Pianist Mareli Stolp’s journey began in Pretoria, but her career and her music have taken her around the world. From Amsterdam, where she got her undergraduate degree, to Stellenbosch University, where she completed her PhD in Music—hers has been a mobile life. Throughout this time, she has found herself drawn to music that challenges not just her skill but the role and potential of music as a medium for telling stories.
It was this ambition, the drive to push herself and her music, that has found her collaborating with Clare Loveday time and again. After hearing one of Loveday’s compositions in 2013, Stolp secured a collaboration with her in 2014. Voyeur Piano, performed as part of the Infecting the City public arts festival in Cape Town, explored the experience of urban space as both voyeur and walker. This interest in the city persists to this day and finds expression in You Will Find Your People Here.
Just before the pandemic, when the seeds of an idea took root, Stolp was teaching music at a boys’ school in Pretoria. Once again looking for a challenge and recalling her PhD performance of De Profundis by Frederic Rzewski, she reached out to Loveday about the possibility of composing a piece for a speaking pianist. But they needed the words to accompany it.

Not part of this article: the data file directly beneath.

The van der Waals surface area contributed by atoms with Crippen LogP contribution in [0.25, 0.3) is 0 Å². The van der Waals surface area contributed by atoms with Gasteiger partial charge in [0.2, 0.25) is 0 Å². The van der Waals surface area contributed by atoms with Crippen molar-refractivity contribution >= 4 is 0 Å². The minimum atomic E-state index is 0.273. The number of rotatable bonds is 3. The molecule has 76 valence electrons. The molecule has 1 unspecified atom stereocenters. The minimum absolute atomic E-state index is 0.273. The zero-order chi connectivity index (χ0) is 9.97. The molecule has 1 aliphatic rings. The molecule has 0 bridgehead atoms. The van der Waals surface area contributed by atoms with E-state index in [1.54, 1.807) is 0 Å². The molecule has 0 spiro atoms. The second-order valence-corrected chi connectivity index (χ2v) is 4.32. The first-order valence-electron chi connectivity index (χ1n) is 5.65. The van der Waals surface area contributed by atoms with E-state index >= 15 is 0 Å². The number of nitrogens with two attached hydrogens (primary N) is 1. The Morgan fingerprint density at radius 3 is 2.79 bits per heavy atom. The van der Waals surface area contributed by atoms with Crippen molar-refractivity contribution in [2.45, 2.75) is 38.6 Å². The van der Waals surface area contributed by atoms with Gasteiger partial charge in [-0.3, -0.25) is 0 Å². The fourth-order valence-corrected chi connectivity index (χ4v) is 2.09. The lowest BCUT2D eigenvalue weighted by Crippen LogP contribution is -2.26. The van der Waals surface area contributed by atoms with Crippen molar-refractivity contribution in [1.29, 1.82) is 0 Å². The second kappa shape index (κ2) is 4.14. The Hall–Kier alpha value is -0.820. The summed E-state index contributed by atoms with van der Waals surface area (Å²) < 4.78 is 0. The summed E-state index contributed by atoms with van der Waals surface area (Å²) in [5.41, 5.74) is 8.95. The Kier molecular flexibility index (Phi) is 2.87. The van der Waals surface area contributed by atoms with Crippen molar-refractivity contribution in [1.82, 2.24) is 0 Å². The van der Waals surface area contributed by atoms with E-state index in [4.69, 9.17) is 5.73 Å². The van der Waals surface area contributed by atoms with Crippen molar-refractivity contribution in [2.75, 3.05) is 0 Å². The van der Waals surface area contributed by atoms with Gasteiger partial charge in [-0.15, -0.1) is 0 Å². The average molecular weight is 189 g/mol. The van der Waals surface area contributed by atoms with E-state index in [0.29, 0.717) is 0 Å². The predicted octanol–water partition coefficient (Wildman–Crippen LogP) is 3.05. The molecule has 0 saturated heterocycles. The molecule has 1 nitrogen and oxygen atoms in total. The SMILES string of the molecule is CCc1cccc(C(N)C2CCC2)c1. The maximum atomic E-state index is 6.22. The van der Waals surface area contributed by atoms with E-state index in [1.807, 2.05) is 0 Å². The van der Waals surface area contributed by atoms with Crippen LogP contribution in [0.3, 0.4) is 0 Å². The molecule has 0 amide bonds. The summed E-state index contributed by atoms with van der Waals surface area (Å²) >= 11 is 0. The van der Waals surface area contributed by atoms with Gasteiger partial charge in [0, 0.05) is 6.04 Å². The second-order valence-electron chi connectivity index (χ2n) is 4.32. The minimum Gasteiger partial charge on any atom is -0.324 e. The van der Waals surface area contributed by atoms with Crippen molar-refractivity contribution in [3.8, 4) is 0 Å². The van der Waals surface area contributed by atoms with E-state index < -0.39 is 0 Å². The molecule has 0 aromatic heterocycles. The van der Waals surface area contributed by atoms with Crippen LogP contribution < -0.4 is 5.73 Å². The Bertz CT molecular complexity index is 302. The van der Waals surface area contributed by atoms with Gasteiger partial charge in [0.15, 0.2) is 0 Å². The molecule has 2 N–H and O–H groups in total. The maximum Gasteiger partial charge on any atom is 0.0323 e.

In Rzewski the words are those of Oscar Wilde, taken from a letter he wrote while in prison. piece is experimental and physical and deeply political. Stolp and Loveday met many times, discussing and ruminating on the idea until a collaboration with Caroline Wanjiku Kihato entered the frame. The stories she gathered in her book, Migrant Women of Johannesburg, would be the ideal lynchpin.
Stolp was excited too about the prospect of this project with, for, and about women. Moving away from the androcentrism of her field, of the music industry in general, producing what would go on to become You Will Find Your People Here, was a space of collaboration and negotiation unlike any she’d previously experienced. Bringing together their respective skills and strengths, Stolp treasures the warmth and generosity of spirit she found in working with these women.
That is not to say it was easy. The piece is, she says, one of the hardest she has ever worked with—both technically and intellectually. Like all music to a greater or lesser extent, it is an exercise in translation and so concerns questions of authenticity, legitimacy and intelligibility. As the performer, Stolp grappled with what it means to be a white South African woman performing a musical interpretation of Black women’s stories. And ultimately, this dynamic is reflected in the piece itself, which ebbs and flows as it takes us on journeys across rough terrain, through moments of levity and lightness, and onto dreams of unburdened futures.